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Chronic pain dies with meditation and lower doses of opiates: shots



To deal with chronic pain, Pamela Bob's morning routine includes stretching and meditating at her home in Fairfield Glade, Tenn. Bob says that this awareness and body intervention has greatly reduced the painkiller needed.

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To deal with chronic pain, Pamela Bob's morning routine involves stretching and meditating at home in Fairfield Glide, Tan. Bob says that this awareness and body intervention has reduced the much needed painkiller. for NPR

There is new evidence that body interventions can help reduce pain in people who take prescription opioids – and lead to a reduction in the dose of the drug.

In a study published this month in the JAMA Internal Medicine researchers reviewed evidence from 60 studies involving about 6400 participants. They evaluated a number of strategies, including meditation, guided imaging, hypnosis and cognitive-behavioral therapy.

"Mindfulness, cognitive-behavioral therapy, and clinical hypnosis seem to be the most helpful in reducing pain," said study author Eric Garland, a professor at Utah University. He said the dose reduction was modest overall, but the study signaled that this approach was beneficial.

And, Pamela Bob, who lives in Fairfield Glade, Tenn., Can bear witness to the benefits. She is 56 and has endured decades of pain. "Oh, I've been scared for years," Bob tells us.

Bob was born with a malformation in his pelvis that resulted in pain. Over two decades, it has undergone more than a dozen major operations, but none has offered relief. "When you get to that point, you can't see beyond the pain," says Bob. "You just survive."

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Bob was born with a malformation in his pelvis that resulted in pain. Over two decades, it has undergone more than a dozen major operations, but none has offered relief. "When you get to that point, you can't see beyond the pain," says Bob. "You Just Survive."

Jessica Tezac for NPR

She was born with a malformation in her pelvis that led to pain. For two decades, she has undergone more than a dozen major operations, but none of them has relieved her; each procedure left more scars and nerve damage.

"I felt desperate," says Bob. "I didn't feel like I had any control.

She couldn't do basic things like cook – or take care of her family.

" I was completely exhausted, "Bob says." And by that time, , you can't see beyond the pain – you just survive. "

She was put on high doses of opioids to ease the constant pain, but then, a few years ago, she thought" there just needs to be a better way. " She didn't feel like a drug herself, she says, and eventually she found help at a clinic that specializes in additional drugs.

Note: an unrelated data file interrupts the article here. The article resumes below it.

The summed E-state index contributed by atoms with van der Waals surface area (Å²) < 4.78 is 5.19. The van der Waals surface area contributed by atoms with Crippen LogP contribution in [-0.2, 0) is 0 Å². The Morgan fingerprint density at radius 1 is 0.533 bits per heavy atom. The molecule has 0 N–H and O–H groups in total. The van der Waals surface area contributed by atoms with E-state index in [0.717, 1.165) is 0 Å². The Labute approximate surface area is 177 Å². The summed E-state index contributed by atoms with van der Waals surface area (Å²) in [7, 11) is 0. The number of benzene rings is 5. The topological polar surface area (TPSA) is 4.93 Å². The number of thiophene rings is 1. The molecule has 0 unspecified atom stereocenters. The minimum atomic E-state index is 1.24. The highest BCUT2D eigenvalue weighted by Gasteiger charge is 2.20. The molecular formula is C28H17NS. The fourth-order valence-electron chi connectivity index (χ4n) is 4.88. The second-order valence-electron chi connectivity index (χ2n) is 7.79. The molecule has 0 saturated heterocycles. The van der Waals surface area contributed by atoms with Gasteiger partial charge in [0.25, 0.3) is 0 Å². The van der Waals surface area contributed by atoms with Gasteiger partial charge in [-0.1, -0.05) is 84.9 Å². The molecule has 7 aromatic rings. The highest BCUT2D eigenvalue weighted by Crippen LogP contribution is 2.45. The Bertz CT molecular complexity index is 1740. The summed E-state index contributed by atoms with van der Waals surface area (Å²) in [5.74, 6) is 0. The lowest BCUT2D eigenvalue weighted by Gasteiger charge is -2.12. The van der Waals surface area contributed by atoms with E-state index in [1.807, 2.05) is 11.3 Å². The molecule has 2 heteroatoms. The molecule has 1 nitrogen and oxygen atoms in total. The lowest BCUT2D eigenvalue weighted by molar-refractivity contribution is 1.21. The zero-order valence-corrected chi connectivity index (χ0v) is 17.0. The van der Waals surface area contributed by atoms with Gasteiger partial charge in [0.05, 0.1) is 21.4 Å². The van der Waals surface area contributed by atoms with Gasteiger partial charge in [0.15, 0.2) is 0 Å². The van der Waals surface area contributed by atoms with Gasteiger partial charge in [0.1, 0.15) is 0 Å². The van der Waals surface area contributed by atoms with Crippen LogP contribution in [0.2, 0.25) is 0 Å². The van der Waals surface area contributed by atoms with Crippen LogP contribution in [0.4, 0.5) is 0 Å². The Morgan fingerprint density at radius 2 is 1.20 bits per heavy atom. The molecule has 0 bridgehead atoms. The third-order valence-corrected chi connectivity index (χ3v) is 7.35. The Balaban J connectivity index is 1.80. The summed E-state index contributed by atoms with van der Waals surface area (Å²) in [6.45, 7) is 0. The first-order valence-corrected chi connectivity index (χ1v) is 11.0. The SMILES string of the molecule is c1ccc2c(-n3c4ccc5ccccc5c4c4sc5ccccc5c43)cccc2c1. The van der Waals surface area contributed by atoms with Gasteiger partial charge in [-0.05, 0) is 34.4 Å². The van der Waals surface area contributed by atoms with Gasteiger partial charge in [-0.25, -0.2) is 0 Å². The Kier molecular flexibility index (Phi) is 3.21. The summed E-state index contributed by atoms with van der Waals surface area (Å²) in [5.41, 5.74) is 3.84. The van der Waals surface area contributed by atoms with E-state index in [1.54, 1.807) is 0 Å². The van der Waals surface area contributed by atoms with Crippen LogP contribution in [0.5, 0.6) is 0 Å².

"We offer a variety of things," explains Wayne Jonas, MD. , who treated Bob at the Fort Belvoir Community Hospital Pain Clinic at the Fort Belvoir Pain Clinic in Fairfax County, Washington

"We offer physical therapy, behavioral medicine, acupuncture, yoga and mental physical practices," says Jonas. of these is the cure for everything, he adds, but the idea is that there are many tools in the toolbox that people can try.

Jonas is a longtime adherent of the integrated mind-body approach to pain management and is the author of How Healing Works a book describing the science behind these approaches.

He says that when one experiences severe pain, the body's normal defenses diminish. [19659030] Pamela Bob picks up some mint from her inner herb and lemon guard EurLex-2 en At her home in Fairfield Glade, Tenn. Changes in her diet – much more greens, fruits, vegetables, herbs and spices that reduce inflammation – are also part of her pain-reducing routine.

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Pamela Bob gathers a little mint from her indoor garden with herbs and lemons at her home in Fairfield Glade, Tenen. Changes in her diet – much more greens, fruits, vegetables and herbs and spices that reduce inflammation – are also part of her pain-a reduction routine.

Jessica Tezac for NPR

"It accumulates various dysfunctions," says Jonas. Pain increases the levels of the stress hormone cortisol and also increases the inflammatory processes in the body. "This starts a continuous cycle of negative feedback that causes more pain," Jonas explains.

It is no surprise, he says, techniques such as meditation or yoga may be helpful. "If you engage in deep consciousness – and relaxation – it will counteract these stress reactions," Jonas says.

Think of meditation as a form of mental exercise.

"It's almost like lifting weights for your brain," Garland says. Just as curling a dumbbell strengthens the biceps, he says, "meditation is almost a way of arranging the dumbbell of the mind to enhance self-control of the mind."

And this can change the way the brain perceives input from the body. "If you can change the way the brain receives signals from the body, you can actually change the experience of pain," Garland says.